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Syria killers: Irvine strike sends Socceroos into Asian Cup knockout stages

18th January, 2024
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18th January, 2024
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While serious doubts remain over the Socceroos’ ability to scale the heights of 2015 and win the Asian Cup, they have cleared the first hurdle by progressing through Group B with a game to spare in Qatar.

A 1-0 win over Syria, via Jackson Irvine’s second goal of the tournament, continued the recent history of tight battles between the two countries and gave the Socceroos a maximum six points from six after beating India 2-0 in their opener.

As with that contest, the Australians overcame a laboured first half to score in the second. Irvine’s goal was made by Martin Boyle, who was having a quiet night off the the right side of attack but produced a cheeky nutmeg to leave the outstanding Ammar Ramadan sprawling and made a surging run brim full of intent.

There was plenty of fortune in how the ball bobbled up off a defender but Irvine’s turn past Jalil Elías in the area was superb and he flicked the ball past the advancing goalkeeper Ahmad Madanieh to score the only goal in the 59th minute.

The goal took Irvine to 11 for the Socceroos – amazingly the same number as Mark Viduka.

“You’ve got to be in there to score,” said Irvine, who had threatened twice before scoring the winner.

“We’ve got good quality in the final third and wide areas and if you get in there enough times sometimes they drop for you.

“They made it very difficult and in these games that first goal is so important. We probably should have put the game to bed – we had a lot of open spaces after we scored the goal so that’s something to work on. But a clean sheet is the most important thing.”

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Graham Arnold had made three changes two minutes before the breakthough and Riley McGree once again brought the energy that broke open the game against India.

Jordan Bos won a start after his goal in the opening game and impressed – spending some time on the right as well his preferred left flank – before being removed as part of the 57th minute change up.

 Ammar Ramadan of Syria and Jordan Bos of Australia compete for the ball during the AFC Asian Cup Group B match between Syria and Australia at Jassim Bin Hamad Stadium on January 18, 2024 in Doha, Qatar. (Photo by Masashi Hara/Getty Images)

Ammar Ramadan of Syria and Jordan Bos of Australia compete for the ball during the AFC Asian Cup Group B match between Syria and Australia at Jassim Bin Hamad Stadium on January 18, 2024 in Doha, Qatar. (Photo by Masashi Hara/Getty Images)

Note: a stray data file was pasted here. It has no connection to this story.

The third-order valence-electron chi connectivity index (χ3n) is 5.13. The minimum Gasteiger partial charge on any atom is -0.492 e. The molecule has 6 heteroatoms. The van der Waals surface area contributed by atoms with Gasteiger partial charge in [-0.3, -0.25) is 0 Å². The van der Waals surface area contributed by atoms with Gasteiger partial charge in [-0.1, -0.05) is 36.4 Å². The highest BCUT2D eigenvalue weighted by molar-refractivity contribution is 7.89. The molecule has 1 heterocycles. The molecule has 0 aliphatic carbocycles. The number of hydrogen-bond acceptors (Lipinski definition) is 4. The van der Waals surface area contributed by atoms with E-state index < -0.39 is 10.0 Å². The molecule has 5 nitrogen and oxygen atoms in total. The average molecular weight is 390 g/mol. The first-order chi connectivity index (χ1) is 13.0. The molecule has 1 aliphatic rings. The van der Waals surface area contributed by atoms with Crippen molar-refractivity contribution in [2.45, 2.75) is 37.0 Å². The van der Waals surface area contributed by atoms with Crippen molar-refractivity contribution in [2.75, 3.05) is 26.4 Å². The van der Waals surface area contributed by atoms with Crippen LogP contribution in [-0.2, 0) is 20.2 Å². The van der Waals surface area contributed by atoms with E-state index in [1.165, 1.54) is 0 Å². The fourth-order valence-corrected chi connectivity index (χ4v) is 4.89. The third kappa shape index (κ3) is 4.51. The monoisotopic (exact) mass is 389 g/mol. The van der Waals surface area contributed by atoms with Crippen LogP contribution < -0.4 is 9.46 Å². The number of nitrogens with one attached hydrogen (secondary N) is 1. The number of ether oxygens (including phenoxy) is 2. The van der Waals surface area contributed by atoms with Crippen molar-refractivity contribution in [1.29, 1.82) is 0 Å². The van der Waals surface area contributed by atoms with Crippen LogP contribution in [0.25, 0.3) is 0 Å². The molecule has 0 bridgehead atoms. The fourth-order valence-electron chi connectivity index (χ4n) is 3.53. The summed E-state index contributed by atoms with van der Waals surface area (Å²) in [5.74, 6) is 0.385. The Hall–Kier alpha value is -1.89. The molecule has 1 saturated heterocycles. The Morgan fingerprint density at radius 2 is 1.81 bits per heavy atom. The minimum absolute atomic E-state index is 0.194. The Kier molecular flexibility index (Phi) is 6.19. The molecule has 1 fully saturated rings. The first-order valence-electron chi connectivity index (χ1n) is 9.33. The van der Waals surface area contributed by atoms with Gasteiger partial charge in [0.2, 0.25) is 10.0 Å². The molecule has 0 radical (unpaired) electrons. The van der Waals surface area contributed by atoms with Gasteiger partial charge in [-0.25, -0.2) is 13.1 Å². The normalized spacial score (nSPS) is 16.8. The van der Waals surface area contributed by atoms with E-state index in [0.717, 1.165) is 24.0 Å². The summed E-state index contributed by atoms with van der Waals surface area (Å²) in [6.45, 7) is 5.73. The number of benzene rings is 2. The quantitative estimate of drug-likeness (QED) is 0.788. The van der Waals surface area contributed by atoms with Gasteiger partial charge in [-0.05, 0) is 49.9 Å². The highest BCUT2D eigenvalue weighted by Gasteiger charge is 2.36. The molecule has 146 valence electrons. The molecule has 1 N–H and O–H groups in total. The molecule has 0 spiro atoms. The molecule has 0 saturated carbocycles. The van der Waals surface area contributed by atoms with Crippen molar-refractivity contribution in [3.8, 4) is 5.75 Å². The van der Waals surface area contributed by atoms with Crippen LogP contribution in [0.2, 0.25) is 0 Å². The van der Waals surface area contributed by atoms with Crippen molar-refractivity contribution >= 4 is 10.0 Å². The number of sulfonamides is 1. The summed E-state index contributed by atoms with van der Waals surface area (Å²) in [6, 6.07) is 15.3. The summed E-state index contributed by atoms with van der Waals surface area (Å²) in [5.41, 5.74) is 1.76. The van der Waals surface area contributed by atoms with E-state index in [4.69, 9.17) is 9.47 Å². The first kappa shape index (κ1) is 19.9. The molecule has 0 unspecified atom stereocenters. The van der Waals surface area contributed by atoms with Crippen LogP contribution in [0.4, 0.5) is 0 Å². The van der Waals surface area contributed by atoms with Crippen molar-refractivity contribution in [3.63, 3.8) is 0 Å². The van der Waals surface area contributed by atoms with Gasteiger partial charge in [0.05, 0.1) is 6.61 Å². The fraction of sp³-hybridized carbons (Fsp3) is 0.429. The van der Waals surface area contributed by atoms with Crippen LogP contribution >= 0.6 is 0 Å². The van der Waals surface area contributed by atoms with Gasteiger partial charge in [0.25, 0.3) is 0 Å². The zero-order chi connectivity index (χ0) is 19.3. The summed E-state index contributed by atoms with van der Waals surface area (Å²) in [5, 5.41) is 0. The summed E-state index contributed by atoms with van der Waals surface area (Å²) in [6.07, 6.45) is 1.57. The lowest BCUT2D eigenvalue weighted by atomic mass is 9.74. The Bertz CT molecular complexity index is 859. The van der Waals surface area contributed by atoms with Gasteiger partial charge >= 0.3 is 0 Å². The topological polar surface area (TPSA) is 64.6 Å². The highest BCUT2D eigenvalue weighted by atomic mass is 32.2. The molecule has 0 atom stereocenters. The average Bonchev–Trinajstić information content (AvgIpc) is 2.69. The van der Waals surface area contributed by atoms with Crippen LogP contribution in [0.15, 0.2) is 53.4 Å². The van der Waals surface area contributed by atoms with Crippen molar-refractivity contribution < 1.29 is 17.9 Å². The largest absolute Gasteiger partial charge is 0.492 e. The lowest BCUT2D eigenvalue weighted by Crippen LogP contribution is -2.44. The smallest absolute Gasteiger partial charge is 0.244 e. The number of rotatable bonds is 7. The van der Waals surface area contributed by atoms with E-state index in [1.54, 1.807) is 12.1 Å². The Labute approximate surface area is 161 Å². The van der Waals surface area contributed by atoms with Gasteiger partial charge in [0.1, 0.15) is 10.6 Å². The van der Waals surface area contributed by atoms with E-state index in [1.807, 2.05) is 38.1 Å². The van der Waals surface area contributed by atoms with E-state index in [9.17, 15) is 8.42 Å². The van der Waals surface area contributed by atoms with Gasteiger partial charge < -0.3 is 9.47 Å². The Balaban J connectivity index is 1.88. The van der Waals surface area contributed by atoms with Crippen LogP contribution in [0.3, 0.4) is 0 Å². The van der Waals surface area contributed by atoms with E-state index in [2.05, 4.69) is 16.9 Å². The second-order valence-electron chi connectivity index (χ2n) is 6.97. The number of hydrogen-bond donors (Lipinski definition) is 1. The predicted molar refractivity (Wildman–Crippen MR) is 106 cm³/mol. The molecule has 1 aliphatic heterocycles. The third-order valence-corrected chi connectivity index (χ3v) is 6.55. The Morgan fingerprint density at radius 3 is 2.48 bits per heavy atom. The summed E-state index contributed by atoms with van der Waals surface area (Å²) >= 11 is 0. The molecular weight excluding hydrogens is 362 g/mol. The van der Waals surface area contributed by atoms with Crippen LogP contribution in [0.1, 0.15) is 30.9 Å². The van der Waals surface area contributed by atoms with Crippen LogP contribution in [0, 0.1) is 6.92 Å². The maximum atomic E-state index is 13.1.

Unlike India, Syria had produced plenty of threat on the counter, and could easily have led in just the fifth minute as Pablo Sabbag was given far too much time in the Socceroos’ box. He tried to deceive Mat Ryan by looking to the far post but shooting to the near and the ball smacked off the woodwork with the keeper beaten.

Australia was creating too little from open play and Connor Metcalfe’s set piece radar was off. Irvine stretched and headed wide from one Metcalfe freekick and just failed to reach another chance at the back post.

Arnold will be pleased that Australia was relatively untroubled after going one up, although Ryan almost suffered a howler.

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A long range volley from Mouaiad Al Ajaan should have been an easy gather for Ryan but he spilled the shot goalward scrambling desperately to save his embarrassment and protect the three points.

Ryan came into the tournament with a facial injury and was wearing a face mask – although he said that wasn’t a factor in his heart-in-mouth moment.

“Not at all. I’ve made plenty of mistakes not wearing a face mask – it’s just one of those things,” Ryan said.

Australia had the best chances in the final stages to extend their lead as Syria tired. Bruno Fornaroli just failed to reach a cross from the right while Samuel Silvera wasted a clear chance to set up McGree off an astute Irvine cross.

Harry Souttar charged through from the back to create another opportunity and was furious when a poor pass from Silvera squandered the opening.

While the Socceroos aren’t quite clicking as they’d like, Ryan said the team had a “tremendous amount of belief” that they can go ahead and win the tournament.

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“There’s a process involved in doing that and we ticked another box today,” said Ryan.

“They’re tenacious, they’re relentless. They leave it all out there and today was no different,” he said of the Syrians. Australia has drawn one and won three by a single margin in their four match ups.

“We expected a physical battle. We expected them to be direct but we managed to deal with all the scenarios and get the clean sheet and get the win.

“Football is not easy. You’ve got two teams out there trying their best to make it difficult for the other. We probed on many occasions, we had quite a few entries into their final third and into their box and we were probably unlucky not to put one or two more chances away.

“All of a sudden if we’re looking at a 3-0 or 4-0 scoreline everyone’s thinking it’s a lot more convincing results wise.

“We got the job done, defensively we were strong and we pride ourselves on that and we get the victory and move on.”

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